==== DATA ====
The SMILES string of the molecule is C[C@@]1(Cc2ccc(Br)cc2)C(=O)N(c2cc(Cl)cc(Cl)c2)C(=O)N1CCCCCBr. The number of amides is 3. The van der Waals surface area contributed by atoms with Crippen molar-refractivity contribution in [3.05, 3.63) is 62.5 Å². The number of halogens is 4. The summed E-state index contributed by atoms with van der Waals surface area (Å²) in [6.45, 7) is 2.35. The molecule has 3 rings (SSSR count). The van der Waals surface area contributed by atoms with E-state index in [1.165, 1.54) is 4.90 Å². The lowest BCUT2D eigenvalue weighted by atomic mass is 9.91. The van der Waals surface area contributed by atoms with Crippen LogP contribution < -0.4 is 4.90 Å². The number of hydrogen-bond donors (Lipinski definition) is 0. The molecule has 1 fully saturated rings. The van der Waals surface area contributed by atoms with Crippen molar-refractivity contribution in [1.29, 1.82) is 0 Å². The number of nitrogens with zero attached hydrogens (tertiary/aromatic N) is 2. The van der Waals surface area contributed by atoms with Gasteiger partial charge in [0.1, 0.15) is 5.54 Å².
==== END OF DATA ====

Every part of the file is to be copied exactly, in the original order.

The SMILES string of the molecule is C[C@@]1(Cc2ccc(Br)cc2)C(=O)N(c2cc(Cl)cc(Cl)c2)C(=O)N1CCCCCBr. The number of amides is 3. The van der Waals surface area contributed by atoms with Crippen molar-refractivity contribution in [3.05, 3.63) is 62.5 Å². The number of halogens is 4. The summed E-state index contributed by atoms with van der Waals surface area (Å²) in [6.45, 7) is 2.35. The molecule has 3 rings (SSSR count). The van der Waals surface area contributed by atoms with E-state index in [1.165, 1.54) is 4.90 Å². The lowest BCUT2D eigenvalue weighted by atomic mass is 9.91. The van der Waals surface area contributed by atoms with Crippen LogP contribution < -0.4 is 4.90 Å². The number of hydrogen-bond donors (Lipinski definition) is 0. The molecule has 1 fully saturated rings. The van der Waals surface area contributed by atoms with Crippen molar-refractivity contribution in [1.29, 1.82) is 0 Å². The number of nitrogens with zero attached hydrogens (tertiary/aromatic N) is 2. The van der Waals surface area contributed by atoms with Gasteiger partial charge in [0.1, 0.15) is 5.54 Å².